Catawampus

Just a bit of escapism
You know, I’m not actually sure if a spear is a masculine image. However, I’m also relatively sure that anything that stabs is a masculine/phallic image or symbol. This is, of course, barring certain kinds of axes, though those are more slashing instruments.Anyway, I digress.
I’m seeing a lot of masculine imagery in Japanese myth. And by ‘Japanese,’ I mean Shinto, not Buddhist. In this case, the creation story involving Izanami and Izanagi and the interesting imagery that seems to be showing up again and again.Long story short—in terms of the creation myth (or at least one version)—Izanagi either stabs his spear into the mist/ocean and stirs the waters, which eventually creates the first land. Now—back to the imagery part. Water is considered feminine (and, ironically, associated with death and the Otherworld in a number of cultures) for the most part. A spear—for all appearances—is masculine. Like in Greek culture, the active creative aspect is male. The same seems to go for the very early Japanese, as well.
We see this theme once again in the marriage of Izanami and Izanagi and part of the story of the ensuing (and very large!) family. Izanami initiates (it’s actually quite funny—she says she is lacking in an area and he has an excess and invites him help remedy this issue. Most interesting ancient pickup line ever!) and the child that’s produced from this union is unhealthy and disformed. They come to the rather odd conclusion that their child was this way because she initated. So, they try again, Izanagi initiates, and they eventually have a normal child.I’m sorry—this is just so fascinating for me. I’ll have to look at other creation myths that follow the pattern of active-masculine creation. Well, creations myths that aren’t part of the Big Three (Judaism, Christianity, and Islam, I mean).
And an end note: I’ve tried to condense the myth, so I’m really hoping I haven’t managed to confuse anything.

You know, I’m not actually sure if a spear is a masculine image. However, I’m also relatively sure that anything that stabs is a masculine/phallic image or symbol. This is, of course, barring certain kinds of axes, though those are more slashing instruments.

Anyway, I digress.

I’m seeing a lot of masculine imagery in Japanese myth. And by ‘Japanese,’ I mean Shinto, not Buddhist. In this case, the creation story involving Izanami and Izanagi and the interesting imagery that seems to be showing up again and again.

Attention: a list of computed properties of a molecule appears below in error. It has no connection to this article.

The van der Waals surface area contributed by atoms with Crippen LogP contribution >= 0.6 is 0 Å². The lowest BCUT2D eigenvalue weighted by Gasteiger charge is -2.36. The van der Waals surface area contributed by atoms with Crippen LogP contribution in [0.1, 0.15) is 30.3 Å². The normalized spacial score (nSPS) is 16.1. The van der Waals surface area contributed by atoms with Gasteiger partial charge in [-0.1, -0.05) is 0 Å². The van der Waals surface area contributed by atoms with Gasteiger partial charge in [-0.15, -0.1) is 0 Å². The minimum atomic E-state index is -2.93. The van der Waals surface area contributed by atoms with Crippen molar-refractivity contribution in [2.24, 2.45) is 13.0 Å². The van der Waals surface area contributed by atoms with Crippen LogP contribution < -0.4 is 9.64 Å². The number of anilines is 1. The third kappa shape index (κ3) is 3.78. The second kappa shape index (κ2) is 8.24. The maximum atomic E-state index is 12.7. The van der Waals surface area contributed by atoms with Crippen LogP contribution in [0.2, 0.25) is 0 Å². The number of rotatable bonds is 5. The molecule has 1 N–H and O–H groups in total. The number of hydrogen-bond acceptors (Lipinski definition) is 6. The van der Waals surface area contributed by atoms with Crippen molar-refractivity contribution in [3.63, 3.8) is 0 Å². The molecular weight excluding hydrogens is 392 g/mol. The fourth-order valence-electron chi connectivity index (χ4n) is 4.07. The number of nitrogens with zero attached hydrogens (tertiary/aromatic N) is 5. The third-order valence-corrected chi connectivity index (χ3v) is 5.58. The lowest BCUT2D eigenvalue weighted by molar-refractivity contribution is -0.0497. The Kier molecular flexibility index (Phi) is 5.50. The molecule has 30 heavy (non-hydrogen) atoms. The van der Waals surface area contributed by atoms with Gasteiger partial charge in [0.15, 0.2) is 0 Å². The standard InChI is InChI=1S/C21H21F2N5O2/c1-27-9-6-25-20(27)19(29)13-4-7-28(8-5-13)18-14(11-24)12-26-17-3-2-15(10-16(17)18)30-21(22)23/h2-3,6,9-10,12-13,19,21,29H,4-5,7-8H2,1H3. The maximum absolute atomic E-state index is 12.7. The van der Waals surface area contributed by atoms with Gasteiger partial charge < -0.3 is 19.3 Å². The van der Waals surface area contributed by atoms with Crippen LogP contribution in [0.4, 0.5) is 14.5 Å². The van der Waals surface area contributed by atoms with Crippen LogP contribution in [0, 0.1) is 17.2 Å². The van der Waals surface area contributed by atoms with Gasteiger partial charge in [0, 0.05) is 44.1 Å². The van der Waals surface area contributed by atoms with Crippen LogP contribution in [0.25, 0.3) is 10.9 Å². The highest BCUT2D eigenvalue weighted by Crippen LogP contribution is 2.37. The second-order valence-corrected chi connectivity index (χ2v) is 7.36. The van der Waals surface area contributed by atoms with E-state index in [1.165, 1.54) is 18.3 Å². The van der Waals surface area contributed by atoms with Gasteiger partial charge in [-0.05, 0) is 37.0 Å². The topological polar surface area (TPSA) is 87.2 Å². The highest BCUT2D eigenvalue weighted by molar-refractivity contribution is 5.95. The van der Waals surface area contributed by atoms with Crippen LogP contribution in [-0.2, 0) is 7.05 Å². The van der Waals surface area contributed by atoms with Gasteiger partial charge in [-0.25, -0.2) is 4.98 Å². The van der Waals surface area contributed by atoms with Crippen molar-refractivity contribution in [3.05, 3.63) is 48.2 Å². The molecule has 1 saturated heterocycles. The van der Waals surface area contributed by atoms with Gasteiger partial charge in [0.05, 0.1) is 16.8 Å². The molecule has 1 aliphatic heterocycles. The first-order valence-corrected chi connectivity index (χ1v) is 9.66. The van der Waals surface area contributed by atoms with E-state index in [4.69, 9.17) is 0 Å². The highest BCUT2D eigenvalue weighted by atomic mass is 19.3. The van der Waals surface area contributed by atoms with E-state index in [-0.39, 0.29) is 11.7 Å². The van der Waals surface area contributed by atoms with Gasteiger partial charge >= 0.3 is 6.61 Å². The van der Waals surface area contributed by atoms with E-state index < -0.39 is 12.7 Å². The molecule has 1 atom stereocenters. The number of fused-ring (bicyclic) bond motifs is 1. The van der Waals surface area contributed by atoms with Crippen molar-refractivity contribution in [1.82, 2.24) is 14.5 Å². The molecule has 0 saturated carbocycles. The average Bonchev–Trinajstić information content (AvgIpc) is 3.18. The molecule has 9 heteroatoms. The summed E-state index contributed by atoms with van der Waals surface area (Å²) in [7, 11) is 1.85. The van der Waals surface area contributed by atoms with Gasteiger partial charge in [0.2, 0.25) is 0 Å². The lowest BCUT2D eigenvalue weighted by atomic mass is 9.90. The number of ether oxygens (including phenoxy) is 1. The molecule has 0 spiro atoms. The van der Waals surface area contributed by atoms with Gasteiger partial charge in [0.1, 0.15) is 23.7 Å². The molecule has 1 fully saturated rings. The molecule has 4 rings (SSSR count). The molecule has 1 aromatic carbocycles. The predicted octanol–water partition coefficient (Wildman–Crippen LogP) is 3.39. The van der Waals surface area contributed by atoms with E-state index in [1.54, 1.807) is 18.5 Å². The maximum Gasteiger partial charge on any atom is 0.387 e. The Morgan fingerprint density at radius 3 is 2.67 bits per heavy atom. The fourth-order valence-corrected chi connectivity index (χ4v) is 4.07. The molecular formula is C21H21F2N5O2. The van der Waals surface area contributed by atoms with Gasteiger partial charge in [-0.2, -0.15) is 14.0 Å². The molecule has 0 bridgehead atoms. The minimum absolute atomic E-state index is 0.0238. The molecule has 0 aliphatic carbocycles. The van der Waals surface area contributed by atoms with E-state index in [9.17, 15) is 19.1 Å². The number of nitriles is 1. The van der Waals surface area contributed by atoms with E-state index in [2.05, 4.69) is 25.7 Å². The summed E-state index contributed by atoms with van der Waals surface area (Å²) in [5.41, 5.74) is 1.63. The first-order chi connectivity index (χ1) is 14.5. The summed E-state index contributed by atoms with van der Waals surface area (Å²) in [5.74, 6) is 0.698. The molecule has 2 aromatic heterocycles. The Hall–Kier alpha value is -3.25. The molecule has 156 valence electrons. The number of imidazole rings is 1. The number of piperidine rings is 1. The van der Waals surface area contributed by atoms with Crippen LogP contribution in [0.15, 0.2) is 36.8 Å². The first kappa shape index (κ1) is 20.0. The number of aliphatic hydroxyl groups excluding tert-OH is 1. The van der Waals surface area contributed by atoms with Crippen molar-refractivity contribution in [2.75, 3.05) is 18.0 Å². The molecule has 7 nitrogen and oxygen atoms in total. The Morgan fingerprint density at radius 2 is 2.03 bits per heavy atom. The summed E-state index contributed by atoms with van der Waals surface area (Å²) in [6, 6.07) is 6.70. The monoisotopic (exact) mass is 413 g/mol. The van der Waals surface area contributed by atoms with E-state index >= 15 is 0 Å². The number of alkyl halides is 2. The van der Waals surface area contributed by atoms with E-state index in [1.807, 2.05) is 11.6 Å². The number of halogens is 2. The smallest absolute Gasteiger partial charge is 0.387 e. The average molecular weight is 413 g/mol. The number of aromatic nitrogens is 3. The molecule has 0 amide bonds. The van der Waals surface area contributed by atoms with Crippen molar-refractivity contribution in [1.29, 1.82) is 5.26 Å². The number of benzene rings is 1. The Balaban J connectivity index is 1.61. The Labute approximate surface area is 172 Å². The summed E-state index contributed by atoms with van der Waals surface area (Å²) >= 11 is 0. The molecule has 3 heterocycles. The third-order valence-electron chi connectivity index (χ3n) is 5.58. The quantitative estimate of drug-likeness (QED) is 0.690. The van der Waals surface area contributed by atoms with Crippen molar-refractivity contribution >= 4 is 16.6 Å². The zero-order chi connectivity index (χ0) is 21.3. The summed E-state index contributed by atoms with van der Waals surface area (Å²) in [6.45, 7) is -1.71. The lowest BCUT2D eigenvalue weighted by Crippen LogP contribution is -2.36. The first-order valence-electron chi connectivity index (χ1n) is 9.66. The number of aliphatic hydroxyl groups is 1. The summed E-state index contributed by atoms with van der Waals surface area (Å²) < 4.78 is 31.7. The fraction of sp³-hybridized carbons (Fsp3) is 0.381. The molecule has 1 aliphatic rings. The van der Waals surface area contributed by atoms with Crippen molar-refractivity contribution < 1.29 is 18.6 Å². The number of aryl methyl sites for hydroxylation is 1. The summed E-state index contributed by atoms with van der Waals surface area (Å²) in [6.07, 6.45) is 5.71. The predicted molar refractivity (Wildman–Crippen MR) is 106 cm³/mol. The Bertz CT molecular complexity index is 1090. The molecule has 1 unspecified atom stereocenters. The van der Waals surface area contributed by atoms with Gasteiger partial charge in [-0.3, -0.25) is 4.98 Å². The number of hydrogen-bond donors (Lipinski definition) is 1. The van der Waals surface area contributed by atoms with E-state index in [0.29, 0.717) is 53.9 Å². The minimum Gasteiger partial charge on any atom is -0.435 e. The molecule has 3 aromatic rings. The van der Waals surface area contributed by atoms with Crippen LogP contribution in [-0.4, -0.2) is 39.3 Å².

Long story short—in terms of the creation myth (or at least one version)—Izanagi either stabs his spear into the mist/ocean and stirs the waters, which eventually creates the first land.

Now—back to the imagery part. Water is considered feminine (and, ironically, associated with death and the Otherworld in a number of cultures) for the most part. A spear—for all appearances—is masculine. Like in Greek culture, the active creative aspect is male. The same seems to go for the very early Japanese, as well.

We see this theme once again in the marriage of Izanami and Izanagi and part of the story of the ensuing (and very large!) family. Izanami initiates (it’s actually quite funny—she says she is lacking in an area and he has an excess and invites him help remedy this issue. Most interesting ancient pickup line ever!) and the child that’s produced from this union is unhealthy and disformed. They come to the rather odd conclusion that their child was this way because she initated. So, they try again, Izanagi initiates, and they eventually have a normal child.

I’m sorry—this is just so fascinating for me. I’ll have to look at other creation myths that follow the pattern of active-masculine creation. Well, creations myths that aren’t part of the Big Three (Judaism, Christianity, and Islam, I mean).

And an end note: I’ve tried to condense the myth, so I’m really hoping I haven’t managed to confuse anything.

  1. triangletowers reblogged this from catawampuscreations
  2. asiaraim reblogged this from catawampuscreations and added:
    a very good summary it should be noted that it was not necessarily izanami & izanagi that first churned the waters to...
  3. catawampuscreations posted this